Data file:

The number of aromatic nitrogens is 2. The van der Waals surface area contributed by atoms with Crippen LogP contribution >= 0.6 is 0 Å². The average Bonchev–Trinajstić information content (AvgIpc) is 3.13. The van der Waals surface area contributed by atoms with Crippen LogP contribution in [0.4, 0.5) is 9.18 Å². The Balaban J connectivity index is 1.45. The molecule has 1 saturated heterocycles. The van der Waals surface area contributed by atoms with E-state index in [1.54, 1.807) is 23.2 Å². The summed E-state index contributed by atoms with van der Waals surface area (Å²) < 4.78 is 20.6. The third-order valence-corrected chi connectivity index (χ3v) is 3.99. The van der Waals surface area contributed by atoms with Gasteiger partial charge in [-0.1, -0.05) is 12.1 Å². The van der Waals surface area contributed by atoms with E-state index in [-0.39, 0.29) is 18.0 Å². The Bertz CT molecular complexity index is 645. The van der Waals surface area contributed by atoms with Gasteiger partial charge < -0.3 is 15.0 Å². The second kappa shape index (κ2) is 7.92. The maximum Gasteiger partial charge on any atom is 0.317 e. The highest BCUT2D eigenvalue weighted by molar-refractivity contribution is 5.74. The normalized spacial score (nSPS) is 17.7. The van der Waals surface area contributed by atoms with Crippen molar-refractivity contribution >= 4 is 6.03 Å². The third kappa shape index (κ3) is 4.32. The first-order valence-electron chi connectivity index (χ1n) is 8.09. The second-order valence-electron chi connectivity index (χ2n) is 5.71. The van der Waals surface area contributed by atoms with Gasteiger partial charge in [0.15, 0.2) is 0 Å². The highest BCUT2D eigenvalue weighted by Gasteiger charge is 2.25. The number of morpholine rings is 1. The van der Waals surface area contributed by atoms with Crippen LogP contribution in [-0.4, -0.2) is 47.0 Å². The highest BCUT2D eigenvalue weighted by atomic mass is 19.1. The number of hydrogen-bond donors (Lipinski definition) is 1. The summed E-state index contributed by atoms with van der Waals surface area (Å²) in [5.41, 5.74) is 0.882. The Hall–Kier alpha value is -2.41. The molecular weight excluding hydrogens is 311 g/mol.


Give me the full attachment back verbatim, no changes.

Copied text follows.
The number of aromatic nitrogens is 2. The van der Waals surface area contributed by atoms with Crippen LogP contribution >= 0.6 is 0 Å². The average Bonchev–Trinajstić information content (AvgIpc) is 3.13. The van der Waals surface area contributed by atoms with Crippen LogP contribution in [0.4, 0.5) is 9.18 Å². The Balaban J connectivity index is 1.45. The molecule has 1 saturated heterocycles. The van der Waals surface area contributed by atoms with E-state index in [1.54, 1.807) is 23.2 Å². The summed E-state index contributed by atoms with van der Waals surface area (Å²) < 4.78 is 20.6. The third-order valence-corrected chi connectivity index (χ3v) is 3.99. The van der Waals surface area contributed by atoms with Gasteiger partial charge in [-0.1, -0.05) is 12.1 Å². The van der Waals surface area contributed by atoms with E-state index in [-0.39, 0.29) is 18.0 Å². The Bertz CT molecular complexity index is 645. The van der Waals surface area contributed by atoms with Gasteiger partial charge < -0.3 is 15.0 Å². The second kappa shape index (κ2) is 7.92. The maximum Gasteiger partial charge on any atom is 0.317 e. The highest BCUT2D eigenvalue weighted by molar-refractivity contribution is 5.74. The normalized spacial score (nSPS) is 17.7. The van der Waals surface area contributed by atoms with Crippen molar-refractivity contribution >= 4 is 6.03 Å². The third kappa shape index (κ3) is 4.32. The first-order valence-electron chi connectivity index (χ1n) is 8.09. The second-order valence-electron chi connectivity index (χ2n) is 5.71. The van der Waals surface area contributed by atoms with Gasteiger partial charge in [0.15, 0.2) is 0 Å². The highest BCUT2D eigenvalue weighted by Gasteiger charge is 2.25. The number of morpholine rings is 1. The van der Waals surface area contributed by atoms with Crippen LogP contribution in [-0.4, -0.2) is 47.0 Å². The highest BCUT2D eigenvalue weighted by atomic mass is 19.1. The number of hydrogen-bond donors (Lipinski definition) is 1. The summed E-state index contributed by atoms with van der Waals surface area (Å²) in [5.41, 5.74) is 0.882. The Hall–Kier alpha value is -2.41. The molecular weight excluding hydrogens is 311 g/mol.